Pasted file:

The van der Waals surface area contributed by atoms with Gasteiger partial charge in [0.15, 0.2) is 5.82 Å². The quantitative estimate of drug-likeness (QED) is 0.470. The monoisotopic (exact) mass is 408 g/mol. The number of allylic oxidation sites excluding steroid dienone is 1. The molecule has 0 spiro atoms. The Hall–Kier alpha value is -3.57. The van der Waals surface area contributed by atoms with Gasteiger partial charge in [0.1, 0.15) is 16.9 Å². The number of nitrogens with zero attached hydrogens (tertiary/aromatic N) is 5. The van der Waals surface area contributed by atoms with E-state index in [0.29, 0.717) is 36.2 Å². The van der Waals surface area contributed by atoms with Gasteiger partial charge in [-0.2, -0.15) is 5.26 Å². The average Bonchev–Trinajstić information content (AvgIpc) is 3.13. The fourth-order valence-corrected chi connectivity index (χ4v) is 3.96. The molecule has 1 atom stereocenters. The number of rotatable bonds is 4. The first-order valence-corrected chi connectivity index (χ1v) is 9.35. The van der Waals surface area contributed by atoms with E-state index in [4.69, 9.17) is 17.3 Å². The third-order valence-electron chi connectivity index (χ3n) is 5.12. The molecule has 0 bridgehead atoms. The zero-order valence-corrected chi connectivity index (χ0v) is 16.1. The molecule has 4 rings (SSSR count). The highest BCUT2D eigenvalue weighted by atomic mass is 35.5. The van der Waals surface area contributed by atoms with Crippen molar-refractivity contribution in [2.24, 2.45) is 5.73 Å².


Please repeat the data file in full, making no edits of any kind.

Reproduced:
The van der Waals surface area contributed by atoms with Gasteiger partial charge in [0.15, 0.2) is 5.82 Å². The quantitative estimate of drug-likeness (QED) is 0.470. The monoisotopic (exact) mass is 408 g/mol. The number of allylic oxidation sites excluding steroid dienone is 1. The molecule has 0 spiro atoms. The Hall–Kier alpha value is -3.57. The van der Waals surface area contributed by atoms with Gasteiger partial charge in [0.1, 0.15) is 16.9 Å². The number of nitrogens with zero attached hydrogens (tertiary/aromatic N) is 5. The van der Waals surface area contributed by atoms with E-state index in [0.29, 0.717) is 36.2 Å². The van der Waals surface area contributed by atoms with Gasteiger partial charge in [-0.2, -0.15) is 5.26 Å². The average Bonchev–Trinajstić information content (AvgIpc) is 3.13. The fourth-order valence-corrected chi connectivity index (χ4v) is 3.96. The molecule has 1 atom stereocenters. The number of rotatable bonds is 4. The first-order valence-corrected chi connectivity index (χ1v) is 9.35. The van der Waals surface area contributed by atoms with E-state index in [4.69, 9.17) is 17.3 Å². The third-order valence-electron chi connectivity index (χ3n) is 5.12. The molecule has 0 bridgehead atoms. The zero-order valence-corrected chi connectivity index (χ0v) is 16.1. The molecule has 4 rings (SSSR count). The highest BCUT2D eigenvalue weighted by atomic mass is 35.5. The van der Waals surface area contributed by atoms with Crippen molar-refractivity contribution in [2.24, 2.45) is 5.73 Å².